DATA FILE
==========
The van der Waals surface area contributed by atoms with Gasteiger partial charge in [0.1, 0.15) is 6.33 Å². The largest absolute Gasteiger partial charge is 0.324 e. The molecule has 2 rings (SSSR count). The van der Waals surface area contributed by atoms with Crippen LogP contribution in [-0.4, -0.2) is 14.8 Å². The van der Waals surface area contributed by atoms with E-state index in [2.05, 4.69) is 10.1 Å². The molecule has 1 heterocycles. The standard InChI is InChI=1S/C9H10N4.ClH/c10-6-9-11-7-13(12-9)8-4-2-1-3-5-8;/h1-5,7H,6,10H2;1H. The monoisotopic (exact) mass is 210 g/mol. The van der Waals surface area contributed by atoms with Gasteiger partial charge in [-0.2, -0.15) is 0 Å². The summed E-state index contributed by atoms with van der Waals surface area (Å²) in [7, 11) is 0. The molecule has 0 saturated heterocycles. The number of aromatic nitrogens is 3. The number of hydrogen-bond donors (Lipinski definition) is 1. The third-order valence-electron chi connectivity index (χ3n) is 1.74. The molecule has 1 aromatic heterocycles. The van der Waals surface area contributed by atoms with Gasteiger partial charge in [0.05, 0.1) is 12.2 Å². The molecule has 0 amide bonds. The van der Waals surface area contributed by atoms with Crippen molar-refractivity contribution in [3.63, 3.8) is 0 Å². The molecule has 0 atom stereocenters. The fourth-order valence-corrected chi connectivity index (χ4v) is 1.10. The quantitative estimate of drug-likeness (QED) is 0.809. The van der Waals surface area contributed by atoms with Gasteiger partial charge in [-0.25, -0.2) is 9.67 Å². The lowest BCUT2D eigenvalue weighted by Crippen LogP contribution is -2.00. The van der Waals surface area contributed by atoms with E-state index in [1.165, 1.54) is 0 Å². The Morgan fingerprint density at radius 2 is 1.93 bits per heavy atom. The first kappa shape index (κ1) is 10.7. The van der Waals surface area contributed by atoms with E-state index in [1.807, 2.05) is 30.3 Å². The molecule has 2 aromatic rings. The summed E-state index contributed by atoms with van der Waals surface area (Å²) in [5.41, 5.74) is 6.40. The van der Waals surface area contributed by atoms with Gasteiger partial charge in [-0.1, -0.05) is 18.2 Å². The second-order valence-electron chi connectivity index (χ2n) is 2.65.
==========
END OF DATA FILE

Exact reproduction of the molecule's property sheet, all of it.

The van der Waals surface area contributed by atoms with Gasteiger partial charge in [0.1, 0.15) is 6.33 Å². The largest absolute Gasteiger partial charge is 0.324 e. The molecule has 2 rings (SSSR count). The van der Waals surface area contributed by atoms with Crippen LogP contribution in [-0.4, -0.2) is 14.8 Å². The van der Waals surface area contributed by atoms with E-state index in [2.05, 4.69) is 10.1 Å². The molecule has 1 heterocycles. The standard InChI is InChI=1S/C9H10N4.ClH/c10-6-9-11-7-13(12-9)8-4-2-1-3-5-8;/h1-5,7H,6,10H2;1H. The monoisotopic (exact) mass is 210 g/mol. The van der Waals surface area contributed by atoms with Gasteiger partial charge in [-0.2, -0.15) is 0 Å². The summed E-state index contributed by atoms with van der Waals surface area (Å²) in [7, 11) is 0. The molecule has 0 saturated heterocycles. The number of aromatic nitrogens is 3. The number of hydrogen-bond donors (Lipinski definition) is 1. The third-order valence-electron chi connectivity index (χ3n) is 1.74. The molecule has 1 aromatic heterocycles. The van der Waals surface area contributed by atoms with Gasteiger partial charge in [0.05, 0.1) is 12.2 Å². The molecule has 0 amide bonds. The van der Waals surface area contributed by atoms with Crippen molar-refractivity contribution in [3.63, 3.8) is 0 Å². The molecule has 0 atom stereocenters. The fourth-order valence-corrected chi connectivity index (χ4v) is 1.10. The quantitative estimate of drug-likeness (QED) is 0.809. The van der Waals surface area contributed by atoms with Gasteiger partial charge in [-0.25, -0.2) is 9.67 Å². The lowest BCUT2D eigenvalue weighted by Crippen LogP contribution is -2.00. The van der Waals surface area contributed by atoms with E-state index in [1.165, 1.54) is 0 Å². The Morgan fingerprint density at radius 2 is 1.93 bits per heavy atom. The first kappa shape index (κ1) is 10.7. The van der Waals surface area contributed by atoms with E-state index in [1.807, 2.05) is 30.3 Å². The molecule has 2 aromatic rings. The summed E-state index contributed by atoms with van der Waals surface area (Å²) in [5.41, 5.74) is 6.40. The van der Waals surface area contributed by atoms with Gasteiger partial charge in [-0.1, -0.05) is 18.2 Å². The second-order valence-electron chi connectivity index (χ2n) is 2.65.